Sunday, June 19, 2022

Fathers or leaders. . .

Leadership in the home is the work of fathers.  They are those who act to protect, provide, and preserve the family by emulating the love they have learned from God, and, prayerfully, through their own fathers.  We do not elect leaders of a household nor does such come from right or demand.  That is why the father is so important in the home.  He leads by example.  He demonstrates to his best ability the values and path of the Kingdom in a life of devotion to his family, sacrifice for their well-being, and faith anchored in God's Word and Sacraments.  

The structure of the congregation mirrors the family.  It is not, as many have posited, a business or institution or agency or association but a family.  We do not affiliate as much as we are are born into the Church and have our place in that Church within the family of a particular congregation.  Although the role and office of pastor has many perspectives -- in the person of Christ or His icon to the people among them and as shepherd to the flock under the Good Shepherd -- not in the least of which is that role as father to the faithful.  This is much in the way St. Paul saw his relationship to St. Timothy.

It occurs to me that the best example for a new pastor at the start of his ministry is a good and faithful and pious father (or father figure) growing up.  This role is the more apt role to describe what a pastor is, what a pastor does, and how a pastor relates to his people.  It is not surprising then that Father is the term most Christians use in addressing their pastor.  Even among Lutherans that term has remained (especially in Scandinavia).

So when we train up men to be pastors, are we training them to be leaders of the flock or fathers to the flock.  Maybe this is part of the tension that exists between seminaries and some of the slack being taken up by parachurch organizations.  The institutional structure of the Church would like leaders -- visionaries who see the future and organizers who help to make it happen.  We have had our fair share of those in history and perhaps some see this moment as a time of need for leadership.  But I am not sure.  I think the pastors we need are fathers to the faithful, fathers in the way the father was once universally known in the home.  We live in precarious times for orthodox Christianity and a period of decline that tempts us to despair and fear.  We need fathers anchoring the homes of our people and we need such father figures in our churches anchoring our people to God's House.  At least part of the seminary role needs to be figuring out how to communicate this need and how to teach men to be this kind of parish servant to the people of God.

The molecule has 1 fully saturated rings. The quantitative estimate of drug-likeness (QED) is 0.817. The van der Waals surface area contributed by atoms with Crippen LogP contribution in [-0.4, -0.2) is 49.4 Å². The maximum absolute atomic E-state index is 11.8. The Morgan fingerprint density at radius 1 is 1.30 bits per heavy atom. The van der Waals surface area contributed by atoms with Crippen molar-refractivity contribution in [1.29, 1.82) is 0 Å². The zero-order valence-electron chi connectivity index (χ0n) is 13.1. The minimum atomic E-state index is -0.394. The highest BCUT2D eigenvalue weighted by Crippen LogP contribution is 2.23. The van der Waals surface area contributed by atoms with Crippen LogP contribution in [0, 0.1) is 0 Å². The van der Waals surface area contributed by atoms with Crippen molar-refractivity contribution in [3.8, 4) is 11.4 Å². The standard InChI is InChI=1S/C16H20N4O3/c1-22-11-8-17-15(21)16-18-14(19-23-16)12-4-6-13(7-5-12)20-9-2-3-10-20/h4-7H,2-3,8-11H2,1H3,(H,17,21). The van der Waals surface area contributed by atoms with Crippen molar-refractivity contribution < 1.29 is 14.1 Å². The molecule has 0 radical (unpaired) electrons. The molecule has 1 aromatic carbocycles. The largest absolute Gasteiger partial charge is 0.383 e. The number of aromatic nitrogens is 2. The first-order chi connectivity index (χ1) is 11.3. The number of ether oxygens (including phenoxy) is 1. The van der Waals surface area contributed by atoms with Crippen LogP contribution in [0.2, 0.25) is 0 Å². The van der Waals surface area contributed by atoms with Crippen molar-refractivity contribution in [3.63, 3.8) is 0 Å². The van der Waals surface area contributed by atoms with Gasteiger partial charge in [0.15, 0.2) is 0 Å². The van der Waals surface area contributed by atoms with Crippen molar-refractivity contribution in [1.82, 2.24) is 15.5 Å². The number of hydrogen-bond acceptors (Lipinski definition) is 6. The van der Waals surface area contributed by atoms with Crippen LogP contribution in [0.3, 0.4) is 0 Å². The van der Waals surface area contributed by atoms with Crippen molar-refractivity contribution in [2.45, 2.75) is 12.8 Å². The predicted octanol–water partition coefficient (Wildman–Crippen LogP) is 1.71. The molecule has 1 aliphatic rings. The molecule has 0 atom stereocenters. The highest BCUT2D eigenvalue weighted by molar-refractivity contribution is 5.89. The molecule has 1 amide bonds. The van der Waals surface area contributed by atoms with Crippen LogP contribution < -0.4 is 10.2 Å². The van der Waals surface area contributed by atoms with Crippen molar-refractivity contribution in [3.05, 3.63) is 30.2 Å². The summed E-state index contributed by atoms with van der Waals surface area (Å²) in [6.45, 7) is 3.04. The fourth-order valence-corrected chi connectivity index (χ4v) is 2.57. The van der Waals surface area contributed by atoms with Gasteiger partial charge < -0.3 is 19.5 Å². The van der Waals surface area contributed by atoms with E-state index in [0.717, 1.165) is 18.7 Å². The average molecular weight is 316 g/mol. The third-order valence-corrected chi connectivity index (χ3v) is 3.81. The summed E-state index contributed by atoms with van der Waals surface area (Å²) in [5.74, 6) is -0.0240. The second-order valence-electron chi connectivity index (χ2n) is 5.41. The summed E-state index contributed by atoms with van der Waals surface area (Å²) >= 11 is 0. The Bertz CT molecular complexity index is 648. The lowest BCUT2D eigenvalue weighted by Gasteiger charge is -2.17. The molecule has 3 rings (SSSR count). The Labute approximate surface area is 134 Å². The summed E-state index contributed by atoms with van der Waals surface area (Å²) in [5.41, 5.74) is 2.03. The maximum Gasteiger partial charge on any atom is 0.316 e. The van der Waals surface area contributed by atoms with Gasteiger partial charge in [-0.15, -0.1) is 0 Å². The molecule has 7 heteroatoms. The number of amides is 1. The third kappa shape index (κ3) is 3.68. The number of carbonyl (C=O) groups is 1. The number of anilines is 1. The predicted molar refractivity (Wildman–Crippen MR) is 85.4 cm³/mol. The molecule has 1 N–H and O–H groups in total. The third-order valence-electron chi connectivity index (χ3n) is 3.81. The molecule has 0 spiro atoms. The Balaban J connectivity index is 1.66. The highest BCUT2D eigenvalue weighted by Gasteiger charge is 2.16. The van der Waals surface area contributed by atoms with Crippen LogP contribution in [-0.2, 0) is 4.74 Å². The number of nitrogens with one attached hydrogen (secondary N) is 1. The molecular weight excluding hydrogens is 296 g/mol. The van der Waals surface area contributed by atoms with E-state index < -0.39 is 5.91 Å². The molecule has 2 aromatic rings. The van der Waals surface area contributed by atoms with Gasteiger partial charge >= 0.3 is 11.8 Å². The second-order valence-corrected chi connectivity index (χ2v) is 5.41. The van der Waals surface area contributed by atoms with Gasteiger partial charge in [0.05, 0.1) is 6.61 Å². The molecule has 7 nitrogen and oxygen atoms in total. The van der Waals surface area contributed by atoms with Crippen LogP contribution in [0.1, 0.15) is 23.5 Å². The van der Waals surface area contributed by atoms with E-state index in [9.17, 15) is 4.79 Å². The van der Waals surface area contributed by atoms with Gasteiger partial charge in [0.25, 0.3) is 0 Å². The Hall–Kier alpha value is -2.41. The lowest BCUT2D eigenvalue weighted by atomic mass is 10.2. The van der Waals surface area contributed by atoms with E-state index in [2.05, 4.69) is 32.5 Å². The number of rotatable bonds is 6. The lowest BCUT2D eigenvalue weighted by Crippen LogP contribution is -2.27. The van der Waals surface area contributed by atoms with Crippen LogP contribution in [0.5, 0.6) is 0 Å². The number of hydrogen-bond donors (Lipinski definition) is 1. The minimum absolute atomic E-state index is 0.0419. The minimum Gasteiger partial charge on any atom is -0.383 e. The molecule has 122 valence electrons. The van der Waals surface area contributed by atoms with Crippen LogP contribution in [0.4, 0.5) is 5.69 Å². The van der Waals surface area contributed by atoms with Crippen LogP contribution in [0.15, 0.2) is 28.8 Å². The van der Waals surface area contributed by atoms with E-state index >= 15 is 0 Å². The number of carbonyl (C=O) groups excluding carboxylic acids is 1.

Though the numbers of fathers in the home is not as robust as it once was and there are too many children being raised without this kind of father in the home or father figure to turn to, that does not mean it is not urgently needed.  The same is true of the parish.  Leadership is good but if it comes at the expense of being the father to God's people in the example of our Heavenly Father, something is lost that will only hasten the decline and tax the strength of the congregation even more.

Fathers, you are not only needed but essential to the family and the life of the children.  Your example is not simply optional but part of the very core of what it means to be a family.  Your role as spiritual father within the home by word and example is equally profound.  God bless you as you work to fulfill that role and for those who serve as surrogates to those without such a blessing.  God bless you pastors and your role as spiritual fathers to the flock of Christ.  If I had to choose, I would willingly sacrifice leadership (in the professional sense) for a strong fatherly figure at the altar and font and in the pulpit.  These are the times in which such a role and relationship are essential to the Church and the future.

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